Energy Industry Deregulation and Energy Broker Licensing Compliance

Starting in the 1970’s with the passage of the Public Utilities Regulatory Policies Act, and continuing in 1992 with the Energy Policy Act, many US states have chosen to deregulate their local energy industry1.  With this change, utilities are no longer responsible for generation and transmission of energy and instead the production of energy is handled by energy supplier companies who may set their own prices and compete to win over both commercial and residential energy consumers.  To aid consumers in their supplier decision, energy brokers offer their services to sift through the available offers to find the most advantageous supplier relationship.

Much like energy supplier licensing, energy broker licensing is heavily regulated by state governments.  License applications often include extensive educational and experience background information on all owners of the business entity. Proof of financial fitness must often be provided through a surety bond, current financial statement, and forecasted financial outlook of the business. Many times energy broker license applications automatically become a matter of public record once submitted, and applicants must file a Motion for Protective Order to request the application remain confidential. Most licenses require annual reports and annual or biennial renewals, and require license holders to keep the state appraised of any changes in their management and scope of business.

Unfortunately, state regulations and requirements for energy brokers are not always clear, and penalties for non-compliance can be crippling.  In the case of an energy broker in Pennsylvania who operated without a license for almost a year, the Pennsylvania Public Utility Commission (PUC) levied a civil penalty of $89,800.  According to an attorney representing the energy broker, the PUC website does not specify that a broker needs a license, and only on the third page of the application was it apparent that this broker needed a license. To complicate matters further, the PUC does not require a supplier to check if brokers are licensed before allowing sale to go through them2. This lack of clarity and oversight create a situation in which an energy broker may not realize they are noncompliant until it is too late.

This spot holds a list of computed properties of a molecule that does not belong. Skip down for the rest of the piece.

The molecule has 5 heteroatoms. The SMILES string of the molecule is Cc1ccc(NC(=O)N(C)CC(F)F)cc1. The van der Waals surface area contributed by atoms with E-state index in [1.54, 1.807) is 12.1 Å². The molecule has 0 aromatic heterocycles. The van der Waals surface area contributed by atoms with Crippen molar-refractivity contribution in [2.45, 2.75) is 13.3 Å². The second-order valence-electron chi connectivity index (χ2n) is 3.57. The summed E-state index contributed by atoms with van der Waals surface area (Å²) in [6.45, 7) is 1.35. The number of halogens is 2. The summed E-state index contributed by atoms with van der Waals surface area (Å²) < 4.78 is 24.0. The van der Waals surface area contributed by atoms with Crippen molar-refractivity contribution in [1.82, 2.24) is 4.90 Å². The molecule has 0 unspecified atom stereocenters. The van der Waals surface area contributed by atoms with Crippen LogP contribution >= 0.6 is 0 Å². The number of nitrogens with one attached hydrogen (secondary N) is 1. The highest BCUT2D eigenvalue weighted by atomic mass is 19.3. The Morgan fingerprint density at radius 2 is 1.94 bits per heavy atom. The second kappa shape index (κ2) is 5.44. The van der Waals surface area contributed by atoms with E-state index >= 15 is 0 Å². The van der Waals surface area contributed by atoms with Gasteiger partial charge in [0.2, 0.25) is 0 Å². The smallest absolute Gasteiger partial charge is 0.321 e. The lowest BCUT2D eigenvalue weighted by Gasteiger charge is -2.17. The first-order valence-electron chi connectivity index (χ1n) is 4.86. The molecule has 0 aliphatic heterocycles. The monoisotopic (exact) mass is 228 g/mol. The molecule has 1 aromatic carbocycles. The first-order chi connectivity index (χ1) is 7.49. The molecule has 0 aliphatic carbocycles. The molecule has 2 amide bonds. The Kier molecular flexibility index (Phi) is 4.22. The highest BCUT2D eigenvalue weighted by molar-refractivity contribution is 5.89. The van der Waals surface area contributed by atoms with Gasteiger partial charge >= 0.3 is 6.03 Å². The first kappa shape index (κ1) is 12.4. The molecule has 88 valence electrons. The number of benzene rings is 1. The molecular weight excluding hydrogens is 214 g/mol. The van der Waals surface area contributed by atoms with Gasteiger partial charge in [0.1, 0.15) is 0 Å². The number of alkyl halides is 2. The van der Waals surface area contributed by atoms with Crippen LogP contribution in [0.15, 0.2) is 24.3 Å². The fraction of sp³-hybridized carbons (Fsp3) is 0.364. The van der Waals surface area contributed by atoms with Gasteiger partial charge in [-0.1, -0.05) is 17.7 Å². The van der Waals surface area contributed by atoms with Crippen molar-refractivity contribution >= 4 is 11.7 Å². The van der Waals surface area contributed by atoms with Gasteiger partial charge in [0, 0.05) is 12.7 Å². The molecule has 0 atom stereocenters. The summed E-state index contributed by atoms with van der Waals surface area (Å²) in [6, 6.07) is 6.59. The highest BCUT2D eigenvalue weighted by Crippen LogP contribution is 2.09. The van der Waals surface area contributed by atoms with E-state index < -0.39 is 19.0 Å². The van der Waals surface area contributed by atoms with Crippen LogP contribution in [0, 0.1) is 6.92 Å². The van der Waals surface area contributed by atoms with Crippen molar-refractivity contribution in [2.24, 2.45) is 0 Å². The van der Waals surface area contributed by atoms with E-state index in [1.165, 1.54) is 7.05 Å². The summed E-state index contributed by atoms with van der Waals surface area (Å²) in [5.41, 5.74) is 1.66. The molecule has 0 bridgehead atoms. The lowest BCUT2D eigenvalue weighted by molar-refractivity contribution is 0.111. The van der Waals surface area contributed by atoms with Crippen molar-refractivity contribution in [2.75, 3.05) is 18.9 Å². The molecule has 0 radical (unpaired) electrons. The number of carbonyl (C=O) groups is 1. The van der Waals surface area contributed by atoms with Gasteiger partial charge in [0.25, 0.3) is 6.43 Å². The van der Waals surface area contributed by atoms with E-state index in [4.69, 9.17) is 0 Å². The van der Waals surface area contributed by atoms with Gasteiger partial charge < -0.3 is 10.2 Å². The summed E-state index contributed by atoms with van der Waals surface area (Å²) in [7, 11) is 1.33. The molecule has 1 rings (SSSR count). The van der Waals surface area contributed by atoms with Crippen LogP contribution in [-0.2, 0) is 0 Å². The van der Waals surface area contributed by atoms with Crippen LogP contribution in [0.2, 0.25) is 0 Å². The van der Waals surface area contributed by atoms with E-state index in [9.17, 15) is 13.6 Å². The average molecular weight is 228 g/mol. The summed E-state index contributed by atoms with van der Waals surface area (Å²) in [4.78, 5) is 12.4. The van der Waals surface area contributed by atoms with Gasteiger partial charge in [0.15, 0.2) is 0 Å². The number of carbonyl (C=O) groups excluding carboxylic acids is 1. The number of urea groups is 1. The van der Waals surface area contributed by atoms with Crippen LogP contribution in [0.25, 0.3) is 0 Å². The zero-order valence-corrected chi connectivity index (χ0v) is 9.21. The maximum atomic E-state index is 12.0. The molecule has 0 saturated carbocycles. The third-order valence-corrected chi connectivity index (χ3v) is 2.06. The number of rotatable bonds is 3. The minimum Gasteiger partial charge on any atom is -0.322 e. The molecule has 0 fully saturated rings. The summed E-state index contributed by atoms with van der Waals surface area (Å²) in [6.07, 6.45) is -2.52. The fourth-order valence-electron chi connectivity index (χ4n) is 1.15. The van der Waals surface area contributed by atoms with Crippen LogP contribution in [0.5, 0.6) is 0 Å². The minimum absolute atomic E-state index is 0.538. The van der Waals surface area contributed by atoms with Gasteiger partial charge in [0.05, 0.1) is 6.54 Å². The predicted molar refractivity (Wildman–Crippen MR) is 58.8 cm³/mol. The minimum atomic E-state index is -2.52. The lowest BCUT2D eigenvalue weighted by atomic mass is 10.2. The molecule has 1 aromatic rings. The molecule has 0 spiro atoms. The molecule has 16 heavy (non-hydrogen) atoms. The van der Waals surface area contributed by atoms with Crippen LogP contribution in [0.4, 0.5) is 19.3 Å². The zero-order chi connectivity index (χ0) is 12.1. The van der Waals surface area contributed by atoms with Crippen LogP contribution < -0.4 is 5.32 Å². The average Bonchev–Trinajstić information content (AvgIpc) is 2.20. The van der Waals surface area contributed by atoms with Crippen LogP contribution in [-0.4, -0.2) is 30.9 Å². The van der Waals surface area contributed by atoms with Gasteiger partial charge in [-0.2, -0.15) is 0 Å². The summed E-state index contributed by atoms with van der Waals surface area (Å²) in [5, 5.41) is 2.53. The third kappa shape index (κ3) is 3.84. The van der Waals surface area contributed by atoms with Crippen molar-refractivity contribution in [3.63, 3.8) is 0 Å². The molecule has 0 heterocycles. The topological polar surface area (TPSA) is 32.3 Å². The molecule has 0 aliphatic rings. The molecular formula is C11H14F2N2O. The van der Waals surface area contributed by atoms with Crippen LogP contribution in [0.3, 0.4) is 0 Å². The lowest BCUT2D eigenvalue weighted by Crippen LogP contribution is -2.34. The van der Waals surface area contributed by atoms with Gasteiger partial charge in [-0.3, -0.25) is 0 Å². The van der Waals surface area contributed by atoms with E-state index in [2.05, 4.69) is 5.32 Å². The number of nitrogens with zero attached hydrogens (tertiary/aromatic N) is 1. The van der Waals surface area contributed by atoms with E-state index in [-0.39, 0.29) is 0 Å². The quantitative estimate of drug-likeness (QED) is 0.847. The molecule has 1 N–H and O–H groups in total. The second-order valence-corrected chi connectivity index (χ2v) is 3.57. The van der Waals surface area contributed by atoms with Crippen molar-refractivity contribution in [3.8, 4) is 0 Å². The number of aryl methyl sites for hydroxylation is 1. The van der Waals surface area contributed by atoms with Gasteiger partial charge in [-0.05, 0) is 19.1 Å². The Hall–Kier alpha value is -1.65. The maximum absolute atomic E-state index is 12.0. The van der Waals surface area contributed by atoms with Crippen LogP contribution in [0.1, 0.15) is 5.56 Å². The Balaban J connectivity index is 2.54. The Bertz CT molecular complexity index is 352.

Without clear regulation or accountability on behalf of the supplier, industry knowledge and research as well as dutiful ongoing maintenance is required to avoid the financial havoc non-compliance can cause.  LicenseLogix’s team of research experts stay up-to-date with changing requirements and forms, and can create a customized Business License Research Package detailing all licensing requirements you may need to operate as a energy broker.  We complete license applications efficiently and correctly, allowing your in-house staff to save valuable time struggling to determine what licenses are necessary.  Most importantly, once your license has been issued we ensure that you remain compliant with all energy broker licensing laws.  Our Client License Information Center (CLiC) provides subscribers with a secure portal where they can view all license documents and renewal due dates, as well as receive automatic license status updates via email.  CLiC subscribers can also choose to have LicenseLogix automatically renew any renewable licenses, so you never have to fear the damaging fines and penalties that non-compliance can cause.

Receive a free consultation today and to learn more about all of the ways LicenseLogix can help you and your business deal with the complexities of energy broker licensing and energy supplier licensing!

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1 http://www.energysmart.enernoc.com/regulated-and-deregulated-energy-markets-explained/

2 http://powersource.post-gazette.com/powersource/policy-powersource/2016/06/28/Unlicensed-sales-put-electricity-brokers-in-spotlight-Pennsylvania-PUC/stories/201606210003

 
 Article by Peter Mangs, Research Analyst at LicenseLogix